One common factor in all blasts is back or side break. Simply put, back or side break is breakage that occurs OUTSIDE of the drill pattern. For example, if we are drilling on a 10 x 10 pattern, we are basically designing the blast to have each hole break 5’ in each direction. Therefor, the sides and back of the pattern should break depending on the hole size between 5-10’. However, there are times when the blast will produce 2 to 4 times the amount of back or side break as designed.

There are many reasons why back or side break can be excessive, and some are avoidable, some are not. Commonly referred to as “free rock” by quarry operators, back break is generally not a good thing. Although it can produce rock that is outside the area typically quantified for a blast, we end up paying for this rock in other ways down the road. Back break or side break, depending on the rock geology, is rock that is not within the designed blast area. Since it was not in the pattern, the rock will typically not be fractured consistent with the rest of the blast. Back and side break are common causes of oversize due to the fact the rock is outside of the pattern. Since the material is outside of the pattern, it does not have any boreholes drilled through it. This almost always results in oversize, or rock that is larger than we intended it to be. The only time this will not result in oversize is if the rock geology already contains fracture lines where the rock does not need to be broken but simply separated at these joints.

What issues do back and side break cause?

Not only do back and side break generate oversize for the initial blast, they also cause several issues for subsequent blasts. Since back and side break typically only occur in the top half of the bench, many challenges are created for adjacent blasts. For example, if a bench is 40’ tall and we detonate a blast that for whatever reason generates back break, the back break will not impact the entire 40’ back wall. The back break may only dislodge the top 15’ of the back wall, leaving an uneven back wall once the shot rock is removed.

The inconsistent wall left over from the previous blast will in turn generate additional oversize on the following blast. Typically, the more inconsistent the face of a blast the more oversize it will generate. An inconsistent face also requires a more involved blast design that could mean additional blast holes drilled to remove a toe. These additional holes are typically an added expense with not a lot of benefit due to the small amount of crusher feed rock they produce. Their main function is to allow for proper relief of the main body of the blast, so we do not compound the problem on subsequent blasts.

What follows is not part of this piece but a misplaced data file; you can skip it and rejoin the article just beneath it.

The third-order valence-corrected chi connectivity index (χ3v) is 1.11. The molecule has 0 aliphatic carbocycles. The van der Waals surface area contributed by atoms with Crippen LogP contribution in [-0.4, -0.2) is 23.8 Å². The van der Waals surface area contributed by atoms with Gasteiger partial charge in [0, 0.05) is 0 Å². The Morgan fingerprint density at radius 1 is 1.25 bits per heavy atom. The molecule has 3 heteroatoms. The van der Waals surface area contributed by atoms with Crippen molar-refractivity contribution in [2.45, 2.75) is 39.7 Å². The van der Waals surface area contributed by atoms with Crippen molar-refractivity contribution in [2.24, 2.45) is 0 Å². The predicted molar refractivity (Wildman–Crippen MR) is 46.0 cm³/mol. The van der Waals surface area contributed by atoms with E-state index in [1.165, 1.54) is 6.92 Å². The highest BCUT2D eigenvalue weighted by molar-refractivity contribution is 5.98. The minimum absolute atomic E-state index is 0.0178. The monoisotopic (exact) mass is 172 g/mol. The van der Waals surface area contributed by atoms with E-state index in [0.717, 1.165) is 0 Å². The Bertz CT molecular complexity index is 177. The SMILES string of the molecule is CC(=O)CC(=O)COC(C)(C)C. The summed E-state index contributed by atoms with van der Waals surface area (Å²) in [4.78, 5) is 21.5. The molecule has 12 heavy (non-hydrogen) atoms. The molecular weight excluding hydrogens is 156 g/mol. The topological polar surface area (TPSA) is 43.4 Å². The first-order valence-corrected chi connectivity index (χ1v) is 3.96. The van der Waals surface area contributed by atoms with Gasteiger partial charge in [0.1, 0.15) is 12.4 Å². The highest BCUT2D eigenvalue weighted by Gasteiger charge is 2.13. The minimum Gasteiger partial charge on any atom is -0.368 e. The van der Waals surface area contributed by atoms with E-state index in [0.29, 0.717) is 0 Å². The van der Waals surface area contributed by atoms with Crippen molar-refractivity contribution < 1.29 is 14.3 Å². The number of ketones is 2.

Keep this in mind the next time someone is looking for “free rock” from back break or side break. It may not cost anything at the time, but there will be a price to pay eventually, whether it be additional drilling that would be otherwise unnecessary or more oversize generated.

What other factors can cause back and side break?

An important point to understand is that back break and side break from a blast are not the only culprits for causing these problems. Over digging by an excavator or dozer operator can create these issues just as easily as a blast. Make sure to inform aggressive equipment operators that even though they may be generating cheap rock at the time by digging outside the parameters of the blast, they are creating more issues for the following blasts, which will ultimately result in added time and money. It is very important for the driller, blaster, and quarry operators to be on the same page regarding where the blast started and stopped in order to mine as efficiently as possible.

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